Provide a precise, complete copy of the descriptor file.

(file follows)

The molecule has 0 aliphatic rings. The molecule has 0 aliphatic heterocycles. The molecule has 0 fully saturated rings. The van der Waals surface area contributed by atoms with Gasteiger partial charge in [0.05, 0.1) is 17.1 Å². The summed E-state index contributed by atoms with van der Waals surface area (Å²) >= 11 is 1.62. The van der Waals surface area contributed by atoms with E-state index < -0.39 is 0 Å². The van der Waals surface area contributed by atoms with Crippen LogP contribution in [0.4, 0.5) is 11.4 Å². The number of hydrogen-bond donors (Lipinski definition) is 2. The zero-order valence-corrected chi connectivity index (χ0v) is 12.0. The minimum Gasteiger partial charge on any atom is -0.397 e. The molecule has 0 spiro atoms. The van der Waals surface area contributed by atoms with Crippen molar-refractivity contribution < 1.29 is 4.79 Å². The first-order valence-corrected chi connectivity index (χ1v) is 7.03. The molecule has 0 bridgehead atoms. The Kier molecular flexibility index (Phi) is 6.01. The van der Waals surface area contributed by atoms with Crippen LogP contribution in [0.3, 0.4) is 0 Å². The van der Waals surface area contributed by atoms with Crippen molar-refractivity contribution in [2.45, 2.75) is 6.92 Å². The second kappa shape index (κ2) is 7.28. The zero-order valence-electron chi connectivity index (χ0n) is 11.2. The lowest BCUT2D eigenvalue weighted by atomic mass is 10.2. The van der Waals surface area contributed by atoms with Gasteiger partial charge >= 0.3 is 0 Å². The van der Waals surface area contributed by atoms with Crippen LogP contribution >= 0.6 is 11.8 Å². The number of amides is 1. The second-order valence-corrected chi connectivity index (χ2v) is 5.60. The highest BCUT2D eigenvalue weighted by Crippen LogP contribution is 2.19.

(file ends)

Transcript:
The molecule has 0 aliphatic rings. The molecule has 0 aliphatic heterocycles. The molecule has 0 fully saturated rings. The van der Waals surface area contributed by atoms with Gasteiger partial charge in [0.05, 0.1) is 17.1 Å². The summed E-state index contributed by atoms with van der Waals surface area (Å²) >= 11 is 1.62. The van der Waals surface area contributed by atoms with E-state index < -0.39 is 0 Å². The van der Waals surface area contributed by atoms with Crippen LogP contribution in [0.4, 0.5) is 11.4 Å². The number of hydrogen-bond donors (Lipinski definition) is 2. The zero-order valence-corrected chi connectivity index (χ0v) is 12.0. The minimum Gasteiger partial charge on any atom is -0.397 e. The molecule has 0 spiro atoms. The van der Waals surface area contributed by atoms with Crippen molar-refractivity contribution < 1.29 is 4.79 Å². The first-order valence-corrected chi connectivity index (χ1v) is 7.03. The molecule has 0 bridgehead atoms. The Kier molecular flexibility index (Phi) is 6.01. The van der Waals surface area contributed by atoms with Crippen LogP contribution in [0.3, 0.4) is 0 Å². The van der Waals surface area contributed by atoms with Crippen molar-refractivity contribution in [2.45, 2.75) is 6.92 Å². The second kappa shape index (κ2) is 7.28. The zero-order valence-electron chi connectivity index (χ0n) is 11.2. The lowest BCUT2D eigenvalue weighted by atomic mass is 10.2. The van der Waals surface area contributed by atoms with Gasteiger partial charge >= 0.3 is 0 Å². The van der Waals surface area contributed by atoms with Crippen LogP contribution >= 0.6 is 11.8 Å². The number of amides is 1. The second-order valence-corrected chi connectivity index (χ2v) is 5.60. The highest BCUT2D eigenvalue weighted by Crippen LogP contribution is 2.19.